More than 80 Wisconsin Army National Guard Soldiers deployed to Poland in May and June with the 732nd Combat Support Sustainment Battalion’s (CSSB) headquarters company to support Exercise Anakonda 16, a large-scale training event to integrate Polish national forces into an allied, joint multinational environment.
The 732nd distributed food, water and rations, managed the ammunition supply and supervised maintenance operations for Drawsko Pomorskie Training Area (DPTA) and Torun in western Poland. The 732nd also served as a relay between an active-duty brigade headquarters and subordinate support companies, and tracked equipment moving between training sites.
“I think there’d be a lot more confusion if we weren’t here,” said Spc. Samantha Barnum, a human resources specialist. “We’re kind of the middle man communicating between the units beneath us and headquarters. If we weren’t here, I think the units below us would struggle a little bit communicating with headquarters.”
One of the key outcomes for Anakonda 16 was not just for Polish forces to learn how to work with more than 31,000 service members from 24 participating nations, but for the active component of the U.S. Army to work with National Guard and Reserve units as part of the Total Force concept. The Wisconsin National Guard is the state’s first military responder, but it is also the nation’s primary combat reserve, and exercises such as Anakonda 16 allow the Wisconsin National Guard and other reserve component units to collaborate effectively with active duty peers.
“It was the total Army in Europe leading an effort, establishing a baseline for how to do future operations in Europe,” said Brig. Gen. Arlan DeBlieck, deputy commanding general of the 21st Theater Sustainment Command and commanding general of the Army Reserve’s 7th Mission Support Command. “All the components were heavily involved and were doing a superb job.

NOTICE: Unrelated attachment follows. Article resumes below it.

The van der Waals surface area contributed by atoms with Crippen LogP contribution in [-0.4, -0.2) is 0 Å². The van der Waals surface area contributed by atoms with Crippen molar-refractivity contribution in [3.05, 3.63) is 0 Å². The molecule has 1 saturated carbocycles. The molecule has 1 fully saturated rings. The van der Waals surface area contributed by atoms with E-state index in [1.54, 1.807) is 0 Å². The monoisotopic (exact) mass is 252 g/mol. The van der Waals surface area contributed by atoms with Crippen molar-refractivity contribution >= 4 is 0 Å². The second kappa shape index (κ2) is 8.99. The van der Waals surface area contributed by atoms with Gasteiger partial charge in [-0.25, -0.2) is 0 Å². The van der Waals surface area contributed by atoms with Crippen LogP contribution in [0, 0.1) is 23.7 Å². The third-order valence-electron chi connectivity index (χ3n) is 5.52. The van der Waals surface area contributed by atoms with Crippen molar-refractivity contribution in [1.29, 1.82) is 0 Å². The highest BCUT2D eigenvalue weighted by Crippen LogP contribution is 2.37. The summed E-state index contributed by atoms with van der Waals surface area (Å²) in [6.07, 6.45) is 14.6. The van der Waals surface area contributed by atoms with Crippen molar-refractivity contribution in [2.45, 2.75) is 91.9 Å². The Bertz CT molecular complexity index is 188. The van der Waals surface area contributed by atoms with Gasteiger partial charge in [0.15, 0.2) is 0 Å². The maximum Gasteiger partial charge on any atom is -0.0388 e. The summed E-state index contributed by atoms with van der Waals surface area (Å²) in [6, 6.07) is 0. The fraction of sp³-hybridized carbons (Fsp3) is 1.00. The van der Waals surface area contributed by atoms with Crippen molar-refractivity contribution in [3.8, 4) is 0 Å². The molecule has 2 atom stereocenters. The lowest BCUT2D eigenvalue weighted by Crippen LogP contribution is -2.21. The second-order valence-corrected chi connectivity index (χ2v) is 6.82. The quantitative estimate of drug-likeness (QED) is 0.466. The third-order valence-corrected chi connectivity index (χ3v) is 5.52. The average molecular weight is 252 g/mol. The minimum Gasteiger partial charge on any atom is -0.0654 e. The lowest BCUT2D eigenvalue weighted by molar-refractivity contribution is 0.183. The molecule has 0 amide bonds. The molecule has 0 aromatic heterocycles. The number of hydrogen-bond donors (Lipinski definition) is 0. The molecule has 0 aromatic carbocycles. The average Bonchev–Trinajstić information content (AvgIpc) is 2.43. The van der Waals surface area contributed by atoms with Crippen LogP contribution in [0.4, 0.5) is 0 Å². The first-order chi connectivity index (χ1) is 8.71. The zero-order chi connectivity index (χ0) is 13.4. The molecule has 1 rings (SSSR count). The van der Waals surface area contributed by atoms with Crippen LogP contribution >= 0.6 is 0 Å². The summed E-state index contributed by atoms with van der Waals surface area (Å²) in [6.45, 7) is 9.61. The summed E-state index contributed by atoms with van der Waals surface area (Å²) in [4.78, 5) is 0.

“You couldn’t tell one component from another,” DeBlieck added.
Lt. Col. Jelora Coman, 732nd CSSB commander, said one of the most useful lessons from Anakonda 16 was how to deploy a unit.
“During recent deployments, there has been considerable infrastructure to fall in on in theater,” she explained. “Therefore, many units did not take their rolling stock — enough supplies to self-support and whatever equipment was needed for the mission. For Anakonda 16, the 732nd took everything we needed from the vehicles we used and tents to MREs.
“The Soldiers learned about the unit movement process and procedures, such as how to prepare equipment for customs inspections and transport on ships,” Coman continued. “These are skills many units have not exercised in the past 10 years because of the developed infrastructure in theater.”
Sgt. Anthony Disterhaft, a food service specialist, was enjoying his first overseas trip and seeing how the active Army does its job.
“Learning new ideas how to prepare meals, how they run their rations compared to how we do ours,” Disterhaft said. “Overall this has been a great experience — I’ll be able to go back to my unit and pass this knowledge along to my younger troops, and my senior peers as well. This helps us perform as a complete team rather than three separate branches of the Army.”